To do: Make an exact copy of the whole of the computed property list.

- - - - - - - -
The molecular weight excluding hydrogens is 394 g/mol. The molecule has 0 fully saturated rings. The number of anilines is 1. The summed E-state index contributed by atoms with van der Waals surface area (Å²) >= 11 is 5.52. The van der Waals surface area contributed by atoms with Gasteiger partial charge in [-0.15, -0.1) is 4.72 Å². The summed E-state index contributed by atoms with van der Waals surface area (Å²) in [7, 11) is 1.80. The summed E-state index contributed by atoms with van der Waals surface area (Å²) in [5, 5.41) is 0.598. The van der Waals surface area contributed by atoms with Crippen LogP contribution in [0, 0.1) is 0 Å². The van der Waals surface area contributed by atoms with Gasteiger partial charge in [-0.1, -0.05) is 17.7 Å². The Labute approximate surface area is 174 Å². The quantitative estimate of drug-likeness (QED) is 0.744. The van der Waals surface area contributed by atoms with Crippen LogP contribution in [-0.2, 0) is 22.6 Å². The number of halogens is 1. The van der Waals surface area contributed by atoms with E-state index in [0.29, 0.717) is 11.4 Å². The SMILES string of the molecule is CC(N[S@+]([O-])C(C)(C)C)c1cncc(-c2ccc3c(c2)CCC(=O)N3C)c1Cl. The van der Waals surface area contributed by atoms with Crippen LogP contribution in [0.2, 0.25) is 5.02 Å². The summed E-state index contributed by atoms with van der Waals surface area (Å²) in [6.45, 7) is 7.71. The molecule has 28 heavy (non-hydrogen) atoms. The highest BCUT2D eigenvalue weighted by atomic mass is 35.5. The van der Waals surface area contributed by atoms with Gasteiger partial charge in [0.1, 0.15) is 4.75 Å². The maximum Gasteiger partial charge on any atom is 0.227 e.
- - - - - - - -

The molecular weight excluding hydrogens is 394 g/mol. The molecule has 0 fully saturated rings. The number of anilines is 1. The summed E-state index contributed by atoms with van der Waals surface area (Å²) >= 11 is 5.52. The van der Waals surface area contributed by atoms with Gasteiger partial charge in [-0.15, -0.1) is 4.72 Å². The summed E-state index contributed by atoms with van der Waals surface area (Å²) in [7, 11) is 1.80. The summed E-state index contributed by atoms with van der Waals surface area (Å²) in [5, 5.41) is 0.598. The van der Waals surface area contributed by atoms with Crippen LogP contribution in [0, 0.1) is 0 Å². The van der Waals surface area contributed by atoms with Gasteiger partial charge in [-0.1, -0.05) is 17.7 Å². The Labute approximate surface area is 174 Å². The quantitative estimate of drug-likeness (QED) is 0.744. The van der Waals surface area contributed by atoms with Crippen LogP contribution in [-0.2, 0) is 22.6 Å². The number of halogens is 1. The van der Waals surface area contributed by atoms with E-state index in [0.29, 0.717) is 11.4 Å². The SMILES string of the molecule is CC(N[S@+]([O-])C(C)(C)C)c1cncc(-c2ccc3c(c2)CCC(=O)N3C)c1Cl. The van der Waals surface area contributed by atoms with Crippen LogP contribution in [0.2, 0.25) is 5.02 Å². The summed E-state index contributed by atoms with van der Waals surface area (Å²) in [6.45, 7) is 7.71. The molecule has 28 heavy (non-hydrogen) atoms. The highest BCUT2D eigenvalue weighted by atomic mass is 35.5. The van der Waals surface area contributed by atoms with Gasteiger partial charge in [0.1, 0.15) is 4.75 Å². The maximum Gasteiger partial charge on any atom is 0.227 e.